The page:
Still, the amount citizen groups spent in 2010 pales next to these enormous sums: $1.35 billion spent by the two major political parties and an additional $1.8 billion by candidates for Congress. While citizens making independent expenditures increased their election spending to nearly $300 million in 2010, that remains less than one-tenth of the more than $3 billion spent by political parties and their candidates.
So why all the hysteria from incumbents? Perhaps because independent spending by citizens has shifted away from Democratic candidates. In 2006, liberal interest groups tracked by the Center for Responsive Politics outspent conservative interest groups by a 2-to-1 margin. By 2010, the trend had reversed, and conservative groups were outspending the liberal groups 2 to 1.
We suspect that what most upsets incumbent politicians about Citizens United is not the fact that conservative groups temporarily have gained the upper hand in independent spending. (Does anyone really think labor unions will not try to even the score in 2012?) Instead, what most bothers the political class is that the speech that surged in 2010 was independent. Politicians could not control the message, so they vilified such speech as "unaccountable." Indeed, the Democratic majority was so unnerved that it cobbled together legislation to make such independent speech as burdensome as possible, complete with a misleading mom-and-apple-pie title: the Disclose Act. But this effort to stifle debate unraveled when it was disclosed that the bill included exceptions favoring powerful interest groups.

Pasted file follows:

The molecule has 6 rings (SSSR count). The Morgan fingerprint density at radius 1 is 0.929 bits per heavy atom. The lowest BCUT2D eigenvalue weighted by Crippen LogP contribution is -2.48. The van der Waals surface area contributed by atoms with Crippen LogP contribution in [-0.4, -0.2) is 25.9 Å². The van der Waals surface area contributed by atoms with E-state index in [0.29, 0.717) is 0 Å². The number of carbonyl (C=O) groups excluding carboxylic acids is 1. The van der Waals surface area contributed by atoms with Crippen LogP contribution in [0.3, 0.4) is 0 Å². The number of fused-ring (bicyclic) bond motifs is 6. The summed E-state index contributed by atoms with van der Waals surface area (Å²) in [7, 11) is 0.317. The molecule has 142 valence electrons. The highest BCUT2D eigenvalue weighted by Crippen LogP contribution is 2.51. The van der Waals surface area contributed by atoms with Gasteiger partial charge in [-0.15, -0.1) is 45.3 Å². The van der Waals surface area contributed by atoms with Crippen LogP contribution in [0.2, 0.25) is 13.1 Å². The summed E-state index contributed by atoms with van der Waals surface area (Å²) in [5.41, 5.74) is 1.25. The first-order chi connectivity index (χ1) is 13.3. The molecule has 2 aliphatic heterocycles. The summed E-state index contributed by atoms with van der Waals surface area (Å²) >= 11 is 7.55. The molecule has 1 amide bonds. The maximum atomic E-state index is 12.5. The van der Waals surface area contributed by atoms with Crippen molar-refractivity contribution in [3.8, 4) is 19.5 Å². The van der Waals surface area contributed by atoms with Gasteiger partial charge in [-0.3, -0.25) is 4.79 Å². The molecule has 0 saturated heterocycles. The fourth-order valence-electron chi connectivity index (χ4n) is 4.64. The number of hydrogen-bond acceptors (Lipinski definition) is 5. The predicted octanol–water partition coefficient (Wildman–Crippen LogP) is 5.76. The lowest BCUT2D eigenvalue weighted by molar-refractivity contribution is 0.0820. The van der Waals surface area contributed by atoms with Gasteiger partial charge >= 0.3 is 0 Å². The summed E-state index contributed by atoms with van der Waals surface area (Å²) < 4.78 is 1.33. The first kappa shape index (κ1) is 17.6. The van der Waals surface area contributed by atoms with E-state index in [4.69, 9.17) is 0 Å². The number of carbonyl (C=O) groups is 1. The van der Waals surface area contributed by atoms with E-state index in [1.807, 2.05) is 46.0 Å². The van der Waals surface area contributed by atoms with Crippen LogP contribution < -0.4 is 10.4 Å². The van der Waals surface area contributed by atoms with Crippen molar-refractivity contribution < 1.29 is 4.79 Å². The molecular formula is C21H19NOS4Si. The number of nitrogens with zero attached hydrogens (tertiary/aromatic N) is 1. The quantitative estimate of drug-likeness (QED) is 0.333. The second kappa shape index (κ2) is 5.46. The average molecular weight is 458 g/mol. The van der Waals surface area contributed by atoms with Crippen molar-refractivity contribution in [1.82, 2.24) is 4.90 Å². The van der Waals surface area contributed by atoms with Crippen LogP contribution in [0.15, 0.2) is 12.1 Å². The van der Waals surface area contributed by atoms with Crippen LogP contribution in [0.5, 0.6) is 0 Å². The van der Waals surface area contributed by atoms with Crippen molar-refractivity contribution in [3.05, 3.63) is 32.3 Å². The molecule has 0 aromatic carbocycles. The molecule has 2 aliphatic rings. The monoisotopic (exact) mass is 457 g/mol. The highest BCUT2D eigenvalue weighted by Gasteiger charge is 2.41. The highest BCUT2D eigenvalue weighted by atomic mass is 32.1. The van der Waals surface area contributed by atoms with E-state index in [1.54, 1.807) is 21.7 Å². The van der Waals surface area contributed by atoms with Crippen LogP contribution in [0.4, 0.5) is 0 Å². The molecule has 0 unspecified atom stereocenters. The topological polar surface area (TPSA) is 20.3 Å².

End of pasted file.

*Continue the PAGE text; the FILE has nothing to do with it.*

As the Supreme Court has ruled, Congress should get out of the business of picking winners and losers in the marketplace of ideas and placing its thumb on the scale of federal elections. In Citizens United, the court reminded us that when our government seeks "to command where a person may get his or her information or what distrusted source he or she may not hear, it uses censorship to control thought." The government argued in Citizens United that it could ban books advocating the election of a candidate if they were published by a corporation or labor union. Today, thanks to Citizens United, we may celebrate that the First Amendment confirms what our forefathers fought for: "the freedom to think for ourselves."
David N. Bossie is president of Citizens United. Theodore B. Olson was lead counsel for Citizens United in its lawsuit against the FEC.